"You're a big liar," she told the stone, for her father lay under the stone, and it was her father who had filled her youthful head with fanciful hopes and dreams, all of which had been dashed to pieces by the reality of life.
Her father, however, could no longer answer her accusations with his gentle smiles and warm laughter; the only thing left for her to speak to was the cold light of the moon overhead. She remembered his words, and looked up at the sky, searching for the last of her childhood fables, determined to extinguish it so that she could move on with her life. She reached out her hand to the moon, squinting, trying to touch it. She wanted to grasp it with all her heart, she desperately wanted to believe, and so she reached and she hoped and she prayed and she wished: "I want to see my father again."
The moon shone down on her, and she waited, but nothing happened. So, disappointed but not surprised, she let her hand fall to her side and turned away from the small mound of dirt. A pressure on her shoulder, however, stopped her from walking away, and she heard her father's voice once more that evening, warm and unchanged, as it had been when she was a little girl, before he had been gutted by disease and age and robbed of his strength.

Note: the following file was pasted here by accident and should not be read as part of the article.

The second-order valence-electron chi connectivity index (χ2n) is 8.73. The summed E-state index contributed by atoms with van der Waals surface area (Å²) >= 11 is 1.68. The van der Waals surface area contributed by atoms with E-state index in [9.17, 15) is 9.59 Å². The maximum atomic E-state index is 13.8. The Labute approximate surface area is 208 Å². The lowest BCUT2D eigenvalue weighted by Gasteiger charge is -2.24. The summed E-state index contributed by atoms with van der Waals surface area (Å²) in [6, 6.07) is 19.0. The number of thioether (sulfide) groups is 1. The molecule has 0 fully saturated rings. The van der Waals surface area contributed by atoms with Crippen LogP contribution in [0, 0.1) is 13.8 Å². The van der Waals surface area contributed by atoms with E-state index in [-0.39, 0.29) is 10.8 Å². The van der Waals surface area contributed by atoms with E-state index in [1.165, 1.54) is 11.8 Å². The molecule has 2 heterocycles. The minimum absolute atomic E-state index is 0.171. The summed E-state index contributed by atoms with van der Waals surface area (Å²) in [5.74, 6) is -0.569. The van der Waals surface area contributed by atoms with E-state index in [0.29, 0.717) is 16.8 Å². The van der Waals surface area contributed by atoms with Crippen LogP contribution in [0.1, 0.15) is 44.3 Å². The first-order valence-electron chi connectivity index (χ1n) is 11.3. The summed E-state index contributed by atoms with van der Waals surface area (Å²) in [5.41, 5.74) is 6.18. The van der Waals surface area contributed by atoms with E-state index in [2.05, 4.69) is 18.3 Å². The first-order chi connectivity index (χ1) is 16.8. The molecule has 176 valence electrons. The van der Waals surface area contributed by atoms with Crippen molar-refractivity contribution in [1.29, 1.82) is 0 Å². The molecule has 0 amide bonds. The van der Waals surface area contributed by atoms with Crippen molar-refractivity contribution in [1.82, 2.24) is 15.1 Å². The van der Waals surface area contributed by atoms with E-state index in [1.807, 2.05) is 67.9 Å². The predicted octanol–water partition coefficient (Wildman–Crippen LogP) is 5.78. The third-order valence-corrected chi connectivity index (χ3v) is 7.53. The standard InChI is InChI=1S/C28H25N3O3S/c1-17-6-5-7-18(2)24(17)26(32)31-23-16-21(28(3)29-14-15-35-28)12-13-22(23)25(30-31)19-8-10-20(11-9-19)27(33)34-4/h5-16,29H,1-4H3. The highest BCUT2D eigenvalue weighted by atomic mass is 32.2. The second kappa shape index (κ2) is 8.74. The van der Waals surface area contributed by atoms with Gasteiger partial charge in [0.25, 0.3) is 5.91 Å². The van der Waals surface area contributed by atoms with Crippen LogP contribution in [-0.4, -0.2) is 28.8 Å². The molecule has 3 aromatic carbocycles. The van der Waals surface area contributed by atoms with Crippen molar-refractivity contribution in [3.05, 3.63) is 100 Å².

"I am here because you believed," he told her.
The woman felt like a little girl again, and was afraid to turn around. "Are you really here," she asked, "Or am I losing my mind? I've lost everything else," she told him bitterly.
She heard her father sigh, "You believed enough to bring me here, and yet you can't find the strength to believe in yourself? That's not the daughter I remember," he scolded her.
At once, the little girl became an mature woman once again and felt the pressure of her father's hand leave her shoulder. "That girl is dead," she answered, "And so are you."
"That girl is still here, only her dreams that have died," she heard her father answer, as if from far away. "But not all of them. For she still has the power to wish upon the moon, and if she can wish upon the moon, then she can also bring her dreams back to life." And then the woman felt the gentlest of breezes blow across her back, and it seemed to her as if a kiss had been planted on her cheek. Something hard and painful and long-forgotten welled up in the woman's chest, demanding to be spilled out. When she turned around to open her mouth her father was gone, and she was left alone in the moonlight with a small stone and a lump of dirt.
But something shone in the dirt, and as the woman bent down, she saw a flash of silver; a coin reflecting the light of the moon. Perhaps it had lain there all along and her eyes had not seen it, or perhaps not. She took the coin into her hand and held it to her lips, closing her eyes and wishing with all her might. And when the woman finally stood, she was still a woman, but her eyes were those of a little girl. "Thank you," she told the moon and the lump of dirt.